Developing and debugging algebraic specifications for Java classes
Research output: Contribution to journal › Article
Modern programs make extensive use of reusable software libraries. For example, a study of a number of large Java applications shows that between 17% and 30% of the classes in those applications use container classes defined in the java.util package. Given this extensive code reuse in Java programs, it is important for the interfaces of reusable classes to be well documented. An interface is well documented if it satisfies the following requirements: (1) the documentation completely describes how to use the interface; (2) the documentation is clear; (3) the documentation is unambiguous; and (4) any deviation between the documentation and the code is machine detectable. Unfortunately, documentation in natural language, which is the norm, does not satisfy the above requirements. Formal specifications can satisfy them but they are difficult to develop, requiring significant effort on the part of programmers. To address the practical difficulties with formal specifications, we describe and evaluate a tool to help programmers write and debug algebraic specifications. Given an algebraic specification of a class, our interpreter generates a prototype that can be used within an application like a regular Java class. When running an application that uses the prototype, the interpreter prints error messages that tell the developer in which way the specification is incomplete or inconsistent with a hand-coded implementation of the class. We use case studies to demonstrate the usefulness of our system.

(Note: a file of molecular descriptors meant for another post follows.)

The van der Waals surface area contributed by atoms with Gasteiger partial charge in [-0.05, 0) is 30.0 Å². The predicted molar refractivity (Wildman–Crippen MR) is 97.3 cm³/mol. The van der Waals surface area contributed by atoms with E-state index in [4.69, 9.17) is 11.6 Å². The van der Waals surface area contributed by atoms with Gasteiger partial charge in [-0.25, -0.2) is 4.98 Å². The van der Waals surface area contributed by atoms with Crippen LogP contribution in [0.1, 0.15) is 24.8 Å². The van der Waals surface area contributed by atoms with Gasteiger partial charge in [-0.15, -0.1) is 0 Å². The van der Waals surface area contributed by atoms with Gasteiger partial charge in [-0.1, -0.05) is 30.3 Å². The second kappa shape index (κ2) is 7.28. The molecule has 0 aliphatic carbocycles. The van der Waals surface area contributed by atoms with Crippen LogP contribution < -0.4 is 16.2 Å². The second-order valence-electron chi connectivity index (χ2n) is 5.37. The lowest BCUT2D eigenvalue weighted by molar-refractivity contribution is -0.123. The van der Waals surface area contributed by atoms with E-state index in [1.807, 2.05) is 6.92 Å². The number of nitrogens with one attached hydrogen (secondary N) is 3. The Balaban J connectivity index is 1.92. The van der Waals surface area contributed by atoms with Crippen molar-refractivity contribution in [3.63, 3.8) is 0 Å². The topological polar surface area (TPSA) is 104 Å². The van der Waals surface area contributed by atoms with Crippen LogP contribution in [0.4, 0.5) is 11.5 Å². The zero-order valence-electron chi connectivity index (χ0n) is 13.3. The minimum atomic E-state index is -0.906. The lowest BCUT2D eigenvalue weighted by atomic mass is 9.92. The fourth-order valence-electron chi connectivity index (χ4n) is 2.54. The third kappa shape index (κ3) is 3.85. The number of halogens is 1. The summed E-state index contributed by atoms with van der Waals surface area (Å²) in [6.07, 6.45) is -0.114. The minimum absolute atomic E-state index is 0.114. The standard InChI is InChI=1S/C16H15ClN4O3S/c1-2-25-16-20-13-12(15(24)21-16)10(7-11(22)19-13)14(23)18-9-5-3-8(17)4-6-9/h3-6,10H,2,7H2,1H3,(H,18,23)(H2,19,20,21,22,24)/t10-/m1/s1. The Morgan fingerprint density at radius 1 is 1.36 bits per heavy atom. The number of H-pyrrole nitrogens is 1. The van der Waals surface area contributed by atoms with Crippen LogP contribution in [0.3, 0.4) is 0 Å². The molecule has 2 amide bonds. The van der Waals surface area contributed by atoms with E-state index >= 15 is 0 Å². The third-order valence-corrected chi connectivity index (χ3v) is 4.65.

|Research areas and keywords||
Subject classification (UKÄ) – MANDATORY
|Journal||ACM Transactions on Software Engineering and Methodology|
|Publication status||Published - 2008 Jun 1|